In our generation’s short lives, we’ve never known political divisions to run this deep.

Both jubilance and grief penetrated our school’s atmosphere on the day after the election, and students and teachers alike were on edge. Tensions in the air were tangible, highlighting the intense divide within the Academy community.

During the past 18 months, political accusations have been made, and proof of hatred has been spewed.

Many of us tended to view this election as a“right versus wrong” episode as Clinton and Trump drew Americans to one extreme or another. In reality, neither side is purely good or bad, and combining that detrimental mindset with these politics that have taken over our lives that created a dangerous dichotomy of Hillary’s supporters versus Trump’s.

Tremendous uncertainty has begun and will continue about what will happen in the next four years. Fears exist about what Trump will do, and some of those are founded. But there’s also a lot of speculation. Still, many are optimistic and retain their faith in our democracy.

Despite these fears and hopes about what Trump’s presidency will bring, the real issue hits closer to home. The divisions that this election cycle has brought to our community are harmful, splintering relationships and creating enemies where friends once stood. People may disagree, but it doesn’t need to result in this way.

We need to encourage conversation.

Yes, edginess is high, but do not need to make assumptions based on the support of a candidate.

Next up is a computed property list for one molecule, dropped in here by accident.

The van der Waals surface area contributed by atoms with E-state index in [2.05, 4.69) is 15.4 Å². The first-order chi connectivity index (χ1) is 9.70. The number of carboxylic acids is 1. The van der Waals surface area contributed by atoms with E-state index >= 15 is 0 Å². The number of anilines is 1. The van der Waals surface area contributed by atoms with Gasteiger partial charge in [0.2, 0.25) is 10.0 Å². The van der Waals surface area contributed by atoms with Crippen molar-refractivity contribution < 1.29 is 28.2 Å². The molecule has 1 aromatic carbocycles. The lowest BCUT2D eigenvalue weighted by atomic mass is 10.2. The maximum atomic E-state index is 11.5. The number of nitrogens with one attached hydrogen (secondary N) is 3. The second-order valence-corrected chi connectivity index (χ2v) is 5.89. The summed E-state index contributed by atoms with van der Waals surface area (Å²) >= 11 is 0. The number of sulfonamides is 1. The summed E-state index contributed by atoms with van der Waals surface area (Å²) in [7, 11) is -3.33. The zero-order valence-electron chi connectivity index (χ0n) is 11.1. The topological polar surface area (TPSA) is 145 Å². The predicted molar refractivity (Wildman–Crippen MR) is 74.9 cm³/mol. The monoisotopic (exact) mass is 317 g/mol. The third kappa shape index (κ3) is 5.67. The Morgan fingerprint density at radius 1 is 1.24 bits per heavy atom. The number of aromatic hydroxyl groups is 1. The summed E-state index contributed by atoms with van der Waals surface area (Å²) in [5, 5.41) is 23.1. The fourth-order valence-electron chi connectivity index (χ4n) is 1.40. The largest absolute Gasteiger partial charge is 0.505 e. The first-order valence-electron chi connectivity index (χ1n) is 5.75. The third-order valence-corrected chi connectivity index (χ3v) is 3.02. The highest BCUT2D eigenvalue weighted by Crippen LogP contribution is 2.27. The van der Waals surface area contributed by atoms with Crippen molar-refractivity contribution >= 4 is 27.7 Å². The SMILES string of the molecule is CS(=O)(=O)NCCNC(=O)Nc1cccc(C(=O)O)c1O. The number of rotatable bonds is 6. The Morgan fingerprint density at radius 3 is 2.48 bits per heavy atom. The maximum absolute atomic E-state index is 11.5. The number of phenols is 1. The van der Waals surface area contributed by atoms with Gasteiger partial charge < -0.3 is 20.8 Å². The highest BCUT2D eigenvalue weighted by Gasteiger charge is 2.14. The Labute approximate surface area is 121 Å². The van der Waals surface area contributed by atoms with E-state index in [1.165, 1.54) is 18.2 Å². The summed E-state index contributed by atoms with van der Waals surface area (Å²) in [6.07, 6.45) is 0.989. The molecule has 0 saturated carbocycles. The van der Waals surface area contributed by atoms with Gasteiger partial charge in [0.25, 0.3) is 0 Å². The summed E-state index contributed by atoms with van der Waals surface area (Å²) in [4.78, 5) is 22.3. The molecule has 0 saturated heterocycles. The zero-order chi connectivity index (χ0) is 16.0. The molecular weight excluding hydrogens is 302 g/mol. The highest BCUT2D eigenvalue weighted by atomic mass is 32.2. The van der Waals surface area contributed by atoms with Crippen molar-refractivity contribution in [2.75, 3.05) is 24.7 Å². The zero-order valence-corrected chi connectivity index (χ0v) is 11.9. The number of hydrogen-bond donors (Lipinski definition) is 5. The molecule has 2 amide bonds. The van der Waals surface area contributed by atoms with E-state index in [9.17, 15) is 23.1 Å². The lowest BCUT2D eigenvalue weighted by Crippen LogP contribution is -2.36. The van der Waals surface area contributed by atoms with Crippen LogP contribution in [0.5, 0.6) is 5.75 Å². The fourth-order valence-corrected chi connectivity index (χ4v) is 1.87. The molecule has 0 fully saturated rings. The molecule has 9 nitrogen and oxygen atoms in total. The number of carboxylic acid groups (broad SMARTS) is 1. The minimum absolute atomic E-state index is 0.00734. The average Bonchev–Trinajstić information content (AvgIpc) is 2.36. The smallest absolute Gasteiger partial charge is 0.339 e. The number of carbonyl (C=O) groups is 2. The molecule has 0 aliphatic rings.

Therefor,  attempt to facilitate discussion with people you disagree with, but don’t talk because you want to argue. Instead, talk with the goal to learn and understand the other side more.

It is crucial, nevertheless, to leave these discussions outside the classroom. This election cycle entangled itself into our everyday lives, but, in truth, there is so much more to learn and talk about than politics.

It is also pivotal to recognize the results of the election. We must uphold the peaceful transition of power, a fundamental precedent in American politics. If you are troubled by the results, do not protest the outcome but rather take action for your beliefs.

This last 18 months leaves us in a community polarized between extreme pessimism and optimism.  So, challenge yourself to heal fractured relationships. Your friends and colleagues are the same people you knew before the election.

Our generation has, not just the subsequent four years, but the entire future in front of us to shape. If we can all agree on one thing, let it be a goal to establish a caring society that treats one another with respect and empathy, despite political differences.

Written by the Editorial Board of The Academy Life. Originally published on The Academy Life on November 20, 2016. 

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